The distractions of building a franchise system, and if it is not working, the efforts of trying to cope, will not help. Franchising can hurt most underlying good businesses and can cause those businesses to be less profitable and more likely to fail than would have been the case if they just had continued to run the business without ever thinking of franchising it.

BMM: Are there franchise models that minimize earnings conflicts between franchisors and franchisees? I suppose franchisors that receive royalties from a franchised store's profits may minimize that conflict. On the other hand, you wonder how much less in royalties a franchisor might receive by doing so.

SS: If you changed the model from royalty based on sales to royalty based on something else, like profit, you might minimize the conflict that you had with your franchisees, but that would come at a cost of something else.

One of the problems is that there are almost always tradeoffs that will be made, strategically. One way to better deal with this is to say, "I know I'm going to end up in conflict with my franchisees because I'm trying to maximize sales and they are trying to maximize profits and at some point that's going to cause a conflict, I'd better write a good contract. I'd better have a good lawyer write a good contract that will put me in a good position when that conflict emerges because it's going to emerge."

The franchisor could have a terrible franchise contract and lose terribly in a court case. They need to anticipate what reality is and then design accordingly.

There are other things to think about. Does the franchisor want to adopt a particular business tactic if it anticipates that the initiative will cause problems with the franchises?

BMM: Speaking of franchisor-franchisee conflict, a few months ago talk-show host Oprah Winfrey announced that Kentucky Fried Chicken was providing free grilled chicken coupons. Unfortunately, grilled chicken supplies ran out. Some KFC franchises would not honor the coupons. Quiznos has also had a similar coupon problem. Some franchisees at the beginning of the year would not honor a national coupon campaign. Customers were irate.

SS: Think about the logic of why there is conflict: I'm a franchisor and I get royalties as a percentage of sales. If I can find a way to increase sales by 10 percent, I'm going to make more money, right? And so, what do I do? I give out coupons. That encourages more people to go to the outlets so that there will be more sales.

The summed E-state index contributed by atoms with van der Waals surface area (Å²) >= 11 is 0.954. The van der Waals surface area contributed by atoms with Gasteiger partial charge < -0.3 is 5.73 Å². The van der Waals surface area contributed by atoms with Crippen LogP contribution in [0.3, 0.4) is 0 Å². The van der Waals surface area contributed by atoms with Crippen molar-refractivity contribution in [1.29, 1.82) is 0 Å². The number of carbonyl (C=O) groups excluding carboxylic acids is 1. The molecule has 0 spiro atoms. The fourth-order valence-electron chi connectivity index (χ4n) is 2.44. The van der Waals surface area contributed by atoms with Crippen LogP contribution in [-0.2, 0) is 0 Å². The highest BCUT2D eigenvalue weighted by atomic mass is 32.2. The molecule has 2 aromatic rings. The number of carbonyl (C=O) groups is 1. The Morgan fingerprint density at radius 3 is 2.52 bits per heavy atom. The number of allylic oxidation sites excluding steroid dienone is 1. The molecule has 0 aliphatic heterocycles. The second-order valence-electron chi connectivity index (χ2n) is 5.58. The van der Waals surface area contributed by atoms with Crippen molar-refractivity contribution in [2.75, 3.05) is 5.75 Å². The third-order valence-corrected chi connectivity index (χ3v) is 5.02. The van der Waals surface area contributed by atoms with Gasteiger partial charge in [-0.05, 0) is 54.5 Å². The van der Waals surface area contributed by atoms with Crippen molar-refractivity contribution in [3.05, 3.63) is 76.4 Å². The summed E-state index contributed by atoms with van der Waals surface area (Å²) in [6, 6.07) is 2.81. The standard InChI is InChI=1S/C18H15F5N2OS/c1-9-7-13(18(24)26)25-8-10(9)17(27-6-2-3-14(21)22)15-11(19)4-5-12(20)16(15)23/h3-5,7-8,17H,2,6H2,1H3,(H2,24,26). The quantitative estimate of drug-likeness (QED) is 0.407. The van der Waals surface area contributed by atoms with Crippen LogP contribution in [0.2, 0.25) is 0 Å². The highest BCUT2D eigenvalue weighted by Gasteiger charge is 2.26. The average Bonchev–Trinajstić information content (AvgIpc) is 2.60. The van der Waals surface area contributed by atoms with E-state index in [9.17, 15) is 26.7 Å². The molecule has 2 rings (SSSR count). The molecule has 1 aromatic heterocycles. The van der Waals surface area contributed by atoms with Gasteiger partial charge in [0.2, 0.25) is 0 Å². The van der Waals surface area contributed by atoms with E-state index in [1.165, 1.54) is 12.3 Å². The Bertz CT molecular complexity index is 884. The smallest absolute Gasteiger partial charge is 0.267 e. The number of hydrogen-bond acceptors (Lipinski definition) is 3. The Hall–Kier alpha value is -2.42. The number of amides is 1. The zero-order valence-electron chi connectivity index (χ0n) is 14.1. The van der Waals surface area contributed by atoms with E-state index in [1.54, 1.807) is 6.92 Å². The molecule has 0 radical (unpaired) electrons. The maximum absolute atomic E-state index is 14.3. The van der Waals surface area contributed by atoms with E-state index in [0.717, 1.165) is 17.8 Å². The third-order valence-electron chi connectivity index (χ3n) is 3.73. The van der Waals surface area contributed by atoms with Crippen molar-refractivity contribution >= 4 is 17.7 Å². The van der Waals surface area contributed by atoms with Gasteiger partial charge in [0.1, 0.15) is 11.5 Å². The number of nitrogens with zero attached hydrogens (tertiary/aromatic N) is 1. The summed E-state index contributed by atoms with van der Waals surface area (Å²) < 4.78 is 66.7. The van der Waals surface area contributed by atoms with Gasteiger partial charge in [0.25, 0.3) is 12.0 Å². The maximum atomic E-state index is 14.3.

The problem is that a coupon adds costs to the franchisee. The added sales that a given franchisee gets could be smaller than the cost that they have had to add to the "buy two, get one free" promotion. So for them, the coupon drives down profits, while at the same time it drives the franchisor's profits up.

The question a franchisor needs to ask is — is it worth doing? That's the kind of thing that they should understand the economic impact of before making a decision.

BMM: There is a lot of research, 2 X 2 grids, charts and footnotes in your book to provide support to your points. It's not the sort of book to curl up with.

SS: If anyone can think of a franchising model without thinking too hard, it's unlikely that the franchise system will be very successful. Leaders need to think about how to design a franchise business. It's going to be a deeper read than The Five Most Important People I Met in Running a Business. I read both kinds of books. I will tell you that some are more important and more valuable than others. But these are not necessarily the ones that I would pick to read on the beach.

BMM: Yes, but I hear that the author of The Five Most Important People I Met is negotiating a big blockbuster movie deal with Hollywood even as we speak. Seriously though, I found From Ice Cream to the Internet a fascinating read. I suspect that many executives and entrepreneurs involved or thinking of becoming involved in franchising will as well.

Make sure to read the rest of the series: